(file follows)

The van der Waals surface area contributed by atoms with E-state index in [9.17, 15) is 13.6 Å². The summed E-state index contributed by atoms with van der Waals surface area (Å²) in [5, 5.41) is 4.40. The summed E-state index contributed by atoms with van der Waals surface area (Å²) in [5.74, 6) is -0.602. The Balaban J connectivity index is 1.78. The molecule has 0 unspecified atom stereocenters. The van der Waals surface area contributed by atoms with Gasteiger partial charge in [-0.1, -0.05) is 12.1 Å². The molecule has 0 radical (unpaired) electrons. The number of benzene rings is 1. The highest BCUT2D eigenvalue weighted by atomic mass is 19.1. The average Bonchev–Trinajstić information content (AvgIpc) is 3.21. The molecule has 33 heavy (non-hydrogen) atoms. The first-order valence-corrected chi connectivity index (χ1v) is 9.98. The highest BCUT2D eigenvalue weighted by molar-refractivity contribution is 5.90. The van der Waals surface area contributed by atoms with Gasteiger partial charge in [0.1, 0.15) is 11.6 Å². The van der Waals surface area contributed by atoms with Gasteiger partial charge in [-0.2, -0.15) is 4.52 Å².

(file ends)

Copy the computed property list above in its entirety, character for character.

The van der Waals surface area contributed by atoms with E-state index in [9.17, 15) is 13.6 Å². The summed E-state index contributed by atoms with van der Waals surface area (Å²) in [5, 5.41) is 4.40. The summed E-state index contributed by atoms with van der Waals surface area (Å²) in [5.74, 6) is -0.602. The Balaban J connectivity index is 1.78. The molecule has 0 unspecified atom stereocenters. The van der Waals surface area contributed by atoms with Gasteiger partial charge in [-0.1, -0.05) is 12.1 Å². The molecule has 0 radical (unpaired) electrons. The number of benzene rings is 1. The highest BCUT2D eigenvalue weighted by atomic mass is 19.1. The average Bonchev–Trinajstić information content (AvgIpc) is 3.21. The molecule has 33 heavy (non-hydrogen) atoms. The first-order valence-corrected chi connectivity index (χ1v) is 9.98. The highest BCUT2D eigenvalue weighted by molar-refractivity contribution is 5.90. The van der Waals surface area contributed by atoms with Gasteiger partial charge in [0.1, 0.15) is 11.6 Å². The van der Waals surface area contributed by atoms with Gasteiger partial charge in [-0.2, -0.15) is 4.52 Å².